Over 100 community clinics devoted to the rehabilitation of heroin addicts have been established in China since 2003.
A national conference designed to raise awareness of methadone maintenance treatment for heroin addiction in Wuhan, capital of central China's Hubei Province, revealed that trial operation of the clinics which cover 21 provinces and autonomous regions is an attempt to reduce drug abuse and prevent the spread of HIV/AIDS.
According to an expert from the Chinese Center for Disease Control and Prevention who spoke at the meeting, China will approve the establishment of another batch of the small-sized medical facilities this year. A total of 128 clinics have received the green light to begin operations since 2003.
Drug injections are seen as a key channel for the spread of AIDS. It's estimated that over 40 percent of AIDS patients and HIV virus carriers in China, which totaled a reported 650 thousand in China last year, were infected via contaminated needles.
Wang Xiangdong, an official with China's anti-drug agency, said that the trial project is an important part of the country's campaign to reduce the impact of the drugs. Public security departments will cooperate in verifying the profiles of heroin users and requirement for admission for treatment, and supervising them in receiving the treatment.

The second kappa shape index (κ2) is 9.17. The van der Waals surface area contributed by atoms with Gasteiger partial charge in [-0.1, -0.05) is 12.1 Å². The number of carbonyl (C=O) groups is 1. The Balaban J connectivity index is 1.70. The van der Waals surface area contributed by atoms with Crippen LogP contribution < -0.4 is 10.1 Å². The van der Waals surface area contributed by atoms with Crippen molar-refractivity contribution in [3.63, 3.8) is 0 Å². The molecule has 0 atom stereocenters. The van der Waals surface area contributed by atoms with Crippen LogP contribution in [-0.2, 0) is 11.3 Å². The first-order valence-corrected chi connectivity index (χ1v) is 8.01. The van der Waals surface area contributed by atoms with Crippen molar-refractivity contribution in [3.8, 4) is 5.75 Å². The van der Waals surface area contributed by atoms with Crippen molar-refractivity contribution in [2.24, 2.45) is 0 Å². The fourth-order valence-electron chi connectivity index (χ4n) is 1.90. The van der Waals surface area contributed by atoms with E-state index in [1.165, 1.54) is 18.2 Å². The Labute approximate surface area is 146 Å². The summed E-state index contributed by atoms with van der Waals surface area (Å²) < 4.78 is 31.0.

Methadone is a synthetic agent that works by "occupying" the brain receptor sites affected by heroin and other opiates. Maintenance treatment allows addicted individuals to receive daily doses of Methadone, helping drug injecting users reduce or stop their dangerous habit.
China's methadone maintenance treatment campaign mainly aims to shrink the country's local drug markets, reduce or stop the use of injections and effectively reduce the risk of acquiring or transmitting diseases such as AIDS.
The programs also aim to curb the criminal activities of the addicts, increase their employment potential as well as help to restore or improve family stability.
(CRI March 27, 2006)